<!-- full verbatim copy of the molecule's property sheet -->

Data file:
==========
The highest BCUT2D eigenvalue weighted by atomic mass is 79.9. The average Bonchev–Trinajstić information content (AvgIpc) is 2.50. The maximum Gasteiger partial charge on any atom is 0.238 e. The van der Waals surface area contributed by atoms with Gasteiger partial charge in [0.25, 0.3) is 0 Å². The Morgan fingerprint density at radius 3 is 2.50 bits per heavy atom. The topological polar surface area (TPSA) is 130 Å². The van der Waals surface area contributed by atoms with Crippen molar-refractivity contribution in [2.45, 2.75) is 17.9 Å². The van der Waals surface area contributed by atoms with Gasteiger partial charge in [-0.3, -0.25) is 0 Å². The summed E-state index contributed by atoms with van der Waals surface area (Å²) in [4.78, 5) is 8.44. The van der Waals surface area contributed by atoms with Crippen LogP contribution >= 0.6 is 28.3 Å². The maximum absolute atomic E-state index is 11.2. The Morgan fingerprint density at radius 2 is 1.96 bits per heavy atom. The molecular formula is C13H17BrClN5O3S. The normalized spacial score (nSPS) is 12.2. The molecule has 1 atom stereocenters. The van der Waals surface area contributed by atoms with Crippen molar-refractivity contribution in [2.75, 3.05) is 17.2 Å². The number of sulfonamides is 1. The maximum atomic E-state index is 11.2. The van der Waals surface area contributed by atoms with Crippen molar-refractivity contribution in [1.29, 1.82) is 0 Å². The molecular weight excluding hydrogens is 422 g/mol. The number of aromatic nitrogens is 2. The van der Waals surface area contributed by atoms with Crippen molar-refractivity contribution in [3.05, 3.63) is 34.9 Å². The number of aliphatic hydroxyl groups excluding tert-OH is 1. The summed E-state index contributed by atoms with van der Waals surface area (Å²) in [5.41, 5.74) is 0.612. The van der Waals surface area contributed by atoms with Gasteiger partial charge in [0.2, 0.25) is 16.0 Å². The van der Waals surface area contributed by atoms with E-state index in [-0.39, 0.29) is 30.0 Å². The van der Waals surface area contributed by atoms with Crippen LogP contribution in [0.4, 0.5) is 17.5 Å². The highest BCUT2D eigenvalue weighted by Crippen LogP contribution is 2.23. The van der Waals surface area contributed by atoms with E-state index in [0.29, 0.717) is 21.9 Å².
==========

The highest BCUT2D eigenvalue weighted by atomic mass is 79.9. The average Bonchev–Trinajstić information content (AvgIpc) is 2.50. The maximum Gasteiger partial charge on any atom is 0.238 e. The van der Waals surface area contributed by atoms with Gasteiger partial charge in [0.25, 0.3) is 0 Å². The Morgan fingerprint density at radius 3 is 2.50 bits per heavy atom. The topological polar surface area (TPSA) is 130 Å². The van der Waals surface area contributed by atoms with Crippen molar-refractivity contribution in [2.45, 2.75) is 17.9 Å². The van der Waals surface area contributed by atoms with Gasteiger partial charge in [-0.3, -0.25) is 0 Å². The summed E-state index contributed by atoms with van der Waals surface area (Å²) in [4.78, 5) is 8.44. The van der Waals surface area contributed by atoms with Crippen LogP contribution >= 0.6 is 28.3 Å². The maximum absolute atomic E-state index is 11.2. The Morgan fingerprint density at radius 2 is 1.96 bits per heavy atom. The molecular formula is C13H17BrClN5O3S. The normalized spacial score (nSPS) is 12.2. The molecule has 1 atom stereocenters. The van der Waals surface area contributed by atoms with Crippen molar-refractivity contribution in [2.75, 3.05) is 17.2 Å². The number of sulfonamides is 1. The maximum atomic E-state index is 11.2. The van der Waals surface area contributed by atoms with Crippen molar-refractivity contribution in [1.29, 1.82) is 0 Å². The molecular weight excluding hydrogens is 422 g/mol. The number of aromatic nitrogens is 2. The van der Waals surface area contributed by atoms with Crippen molar-refractivity contribution in [3.05, 3.63) is 34.9 Å². The number of aliphatic hydroxyl groups excluding tert-OH is 1. The summed E-state index contributed by atoms with van der Waals surface area (Å²) in [5.41, 5.74) is 0.612. The van der Waals surface area contributed by atoms with Gasteiger partial charge in [0.2, 0.25) is 16.0 Å². The van der Waals surface area contributed by atoms with E-state index in [-0.39, 0.29) is 30.0 Å². The van der Waals surface area contributed by atoms with Crippen LogP contribution in [0.4, 0.5) is 17.5 Å². The highest BCUT2D eigenvalue weighted by Crippen LogP contribution is 2.23. The van der Waals surface area contributed by atoms with E-state index in [0.29, 0.717) is 21.9 Å².